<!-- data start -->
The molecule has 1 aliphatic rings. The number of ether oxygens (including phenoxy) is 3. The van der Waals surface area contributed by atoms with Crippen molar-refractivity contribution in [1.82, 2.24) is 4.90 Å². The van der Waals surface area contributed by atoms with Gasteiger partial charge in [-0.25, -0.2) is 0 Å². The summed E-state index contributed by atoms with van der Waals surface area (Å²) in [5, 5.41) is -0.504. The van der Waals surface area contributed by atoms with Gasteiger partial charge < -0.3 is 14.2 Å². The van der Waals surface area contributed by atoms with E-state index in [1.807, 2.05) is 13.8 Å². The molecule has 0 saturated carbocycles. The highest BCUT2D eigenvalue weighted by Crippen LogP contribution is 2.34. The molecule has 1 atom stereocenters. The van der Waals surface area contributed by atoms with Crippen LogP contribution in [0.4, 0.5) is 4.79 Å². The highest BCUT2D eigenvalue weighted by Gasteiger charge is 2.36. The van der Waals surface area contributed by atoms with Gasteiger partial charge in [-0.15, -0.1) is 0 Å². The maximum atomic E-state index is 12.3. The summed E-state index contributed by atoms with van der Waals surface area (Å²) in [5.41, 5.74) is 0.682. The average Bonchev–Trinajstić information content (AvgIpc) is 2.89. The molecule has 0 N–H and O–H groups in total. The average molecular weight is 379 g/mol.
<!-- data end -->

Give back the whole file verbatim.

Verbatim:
The molecule has 1 aliphatic rings. The number of ether oxygens (including phenoxy) is 3. The van der Waals surface area contributed by atoms with Crippen molar-refractivity contribution in [1.82, 2.24) is 4.90 Å². The van der Waals surface area contributed by atoms with Gasteiger partial charge in [-0.25, -0.2) is 0 Å². The summed E-state index contributed by atoms with van der Waals surface area (Å²) in [5, 5.41) is -0.504. The van der Waals surface area contributed by atoms with Gasteiger partial charge < -0.3 is 14.2 Å². The van der Waals surface area contributed by atoms with E-state index in [1.807, 2.05) is 13.8 Å². The molecule has 0 saturated carbocycles. The highest BCUT2D eigenvalue weighted by Crippen LogP contribution is 2.34. The molecule has 1 atom stereocenters. The van der Waals surface area contributed by atoms with Crippen LogP contribution in [0.4, 0.5) is 4.79 Å². The highest BCUT2D eigenvalue weighted by Gasteiger charge is 2.36. The van der Waals surface area contributed by atoms with Gasteiger partial charge in [-0.15, -0.1) is 0 Å². The maximum atomic E-state index is 12.3. The summed E-state index contributed by atoms with van der Waals surface area (Å²) in [5.41, 5.74) is 0.682. The average Bonchev–Trinajstić information content (AvgIpc) is 2.89. The molecule has 0 N–H and O–H groups in total. The average molecular weight is 379 g/mol.